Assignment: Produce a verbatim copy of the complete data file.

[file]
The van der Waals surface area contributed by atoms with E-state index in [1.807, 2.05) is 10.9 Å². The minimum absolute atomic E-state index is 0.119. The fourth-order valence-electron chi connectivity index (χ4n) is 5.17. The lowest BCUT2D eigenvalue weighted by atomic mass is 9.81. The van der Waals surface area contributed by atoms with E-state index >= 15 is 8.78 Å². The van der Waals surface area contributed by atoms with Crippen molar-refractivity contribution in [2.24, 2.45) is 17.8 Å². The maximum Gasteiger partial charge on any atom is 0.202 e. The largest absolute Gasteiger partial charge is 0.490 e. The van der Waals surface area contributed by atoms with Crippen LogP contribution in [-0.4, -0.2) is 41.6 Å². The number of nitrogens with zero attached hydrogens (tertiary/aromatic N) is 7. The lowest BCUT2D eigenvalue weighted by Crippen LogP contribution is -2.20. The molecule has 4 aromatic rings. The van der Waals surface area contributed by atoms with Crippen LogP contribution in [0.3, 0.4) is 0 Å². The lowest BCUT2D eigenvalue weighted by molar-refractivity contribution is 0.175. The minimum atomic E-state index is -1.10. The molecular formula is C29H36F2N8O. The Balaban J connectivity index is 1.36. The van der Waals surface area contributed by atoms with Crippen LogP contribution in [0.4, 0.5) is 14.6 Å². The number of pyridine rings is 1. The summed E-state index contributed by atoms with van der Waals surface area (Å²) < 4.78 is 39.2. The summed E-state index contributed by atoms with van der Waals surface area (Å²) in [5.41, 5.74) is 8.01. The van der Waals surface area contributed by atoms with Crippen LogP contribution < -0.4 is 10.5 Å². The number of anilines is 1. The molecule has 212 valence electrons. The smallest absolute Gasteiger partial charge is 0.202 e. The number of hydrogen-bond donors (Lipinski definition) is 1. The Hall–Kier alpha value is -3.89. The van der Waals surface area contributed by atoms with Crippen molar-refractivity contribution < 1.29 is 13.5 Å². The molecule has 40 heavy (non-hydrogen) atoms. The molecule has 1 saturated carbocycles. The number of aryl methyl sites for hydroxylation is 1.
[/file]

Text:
The van der Waals surface area contributed by atoms with E-state index in [1.807, 2.05) is 10.9 Å². The minimum absolute atomic E-state index is 0.119. The fourth-order valence-electron chi connectivity index (χ4n) is 5.17. The lowest BCUT2D eigenvalue weighted by atomic mass is 9.81. The van der Waals surface area contributed by atoms with E-state index >= 15 is 8.78 Å². The van der Waals surface area contributed by atoms with Crippen molar-refractivity contribution in [2.24, 2.45) is 17.8 Å². The maximum Gasteiger partial charge on any atom is 0.202 e. The largest absolute Gasteiger partial charge is 0.490 e. The van der Waals surface area contributed by atoms with Crippen LogP contribution in [-0.4, -0.2) is 41.6 Å². The number of nitrogens with zero attached hydrogens (tertiary/aromatic N) is 7. The lowest BCUT2D eigenvalue weighted by Crippen LogP contribution is -2.20. The molecule has 4 aromatic rings. The van der Waals surface area contributed by atoms with Crippen LogP contribution in [0.3, 0.4) is 0 Å². The lowest BCUT2D eigenvalue weighted by molar-refractivity contribution is 0.175. The minimum atomic E-state index is -1.10. The molecular formula is C29H36F2N8O. The Balaban J connectivity index is 1.36. The van der Waals surface area contributed by atoms with Crippen LogP contribution in [0.4, 0.5) is 14.6 Å². The number of pyridine rings is 1. The summed E-state index contributed by atoms with van der Waals surface area (Å²) < 4.78 is 39.2. The summed E-state index contributed by atoms with van der Waals surface area (Å²) in [5.41, 5.74) is 8.01. The van der Waals surface area contributed by atoms with Crippen LogP contribution < -0.4 is 10.5 Å². The number of anilines is 1. The molecule has 212 valence electrons. The smallest absolute Gasteiger partial charge is 0.202 e. The number of hydrogen-bond donors (Lipinski definition) is 1. The Hall–Kier alpha value is -3.89. The van der Waals surface area contributed by atoms with Crippen molar-refractivity contribution < 1.29 is 13.5 Å². The molecule has 40 heavy (non-hydrogen) atoms. The molecule has 1 saturated carbocycles. The number of aryl methyl sites for hydroxylation is 1.